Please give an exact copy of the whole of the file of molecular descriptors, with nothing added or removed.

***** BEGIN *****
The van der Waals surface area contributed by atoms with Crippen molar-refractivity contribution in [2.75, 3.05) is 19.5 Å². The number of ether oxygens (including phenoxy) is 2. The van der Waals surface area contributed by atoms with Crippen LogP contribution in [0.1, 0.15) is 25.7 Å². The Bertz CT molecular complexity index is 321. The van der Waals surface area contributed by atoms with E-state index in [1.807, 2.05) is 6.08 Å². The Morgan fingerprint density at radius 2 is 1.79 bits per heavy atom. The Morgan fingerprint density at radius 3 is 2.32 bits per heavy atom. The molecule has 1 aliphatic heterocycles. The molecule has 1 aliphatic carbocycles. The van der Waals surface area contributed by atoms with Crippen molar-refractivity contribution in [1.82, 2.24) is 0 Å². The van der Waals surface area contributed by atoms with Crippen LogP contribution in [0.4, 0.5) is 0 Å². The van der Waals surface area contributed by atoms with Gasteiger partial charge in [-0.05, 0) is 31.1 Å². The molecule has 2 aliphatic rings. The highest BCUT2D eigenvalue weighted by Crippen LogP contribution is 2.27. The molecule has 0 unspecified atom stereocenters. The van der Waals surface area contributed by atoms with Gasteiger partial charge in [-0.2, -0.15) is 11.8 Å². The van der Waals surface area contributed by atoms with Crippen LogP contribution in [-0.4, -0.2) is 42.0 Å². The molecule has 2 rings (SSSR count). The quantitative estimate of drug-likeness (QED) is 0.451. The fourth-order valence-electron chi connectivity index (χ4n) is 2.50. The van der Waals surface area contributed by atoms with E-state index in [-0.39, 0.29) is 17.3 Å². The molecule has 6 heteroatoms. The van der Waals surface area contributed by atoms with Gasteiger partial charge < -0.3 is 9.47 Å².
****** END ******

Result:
The van der Waals surface area contributed by atoms with Crippen molar-refractivity contribution in [2.75, 3.05) is 19.5 Å². The number of ether oxygens (including phenoxy) is 2. The van der Waals surface area contributed by atoms with Crippen LogP contribution in [0.1, 0.15) is 25.7 Å². The Bertz CT molecular complexity index is 321. The van der Waals surface area contributed by atoms with E-state index in [1.807, 2.05) is 6.08 Å². The Morgan fingerprint density at radius 2 is 1.79 bits per heavy atom. The Morgan fingerprint density at radius 3 is 2.32 bits per heavy atom. The molecule has 1 aliphatic heterocycles. The molecule has 1 aliphatic carbocycles. The van der Waals surface area contributed by atoms with Crippen molar-refractivity contribution in [1.82, 2.24) is 0 Å². The van der Waals surface area contributed by atoms with Crippen LogP contribution in [0.4, 0.5) is 0 Å². The van der Waals surface area contributed by atoms with Gasteiger partial charge in [-0.05, 0) is 31.1 Å². The molecule has 2 aliphatic rings. The highest BCUT2D eigenvalue weighted by Crippen LogP contribution is 2.27. The molecule has 0 unspecified atom stereocenters. The van der Waals surface area contributed by atoms with Gasteiger partial charge in [-0.2, -0.15) is 11.8 Å². The van der Waals surface area contributed by atoms with Crippen LogP contribution in [-0.4, -0.2) is 42.0 Å². The molecule has 2 rings (SSSR count). The quantitative estimate of drug-likeness (QED) is 0.451. The fourth-order valence-electron chi connectivity index (χ4n) is 2.50. The van der Waals surface area contributed by atoms with E-state index in [-0.39, 0.29) is 17.3 Å². The molecule has 6 heteroatoms. The van der Waals surface area contributed by atoms with Gasteiger partial charge < -0.3 is 9.47 Å².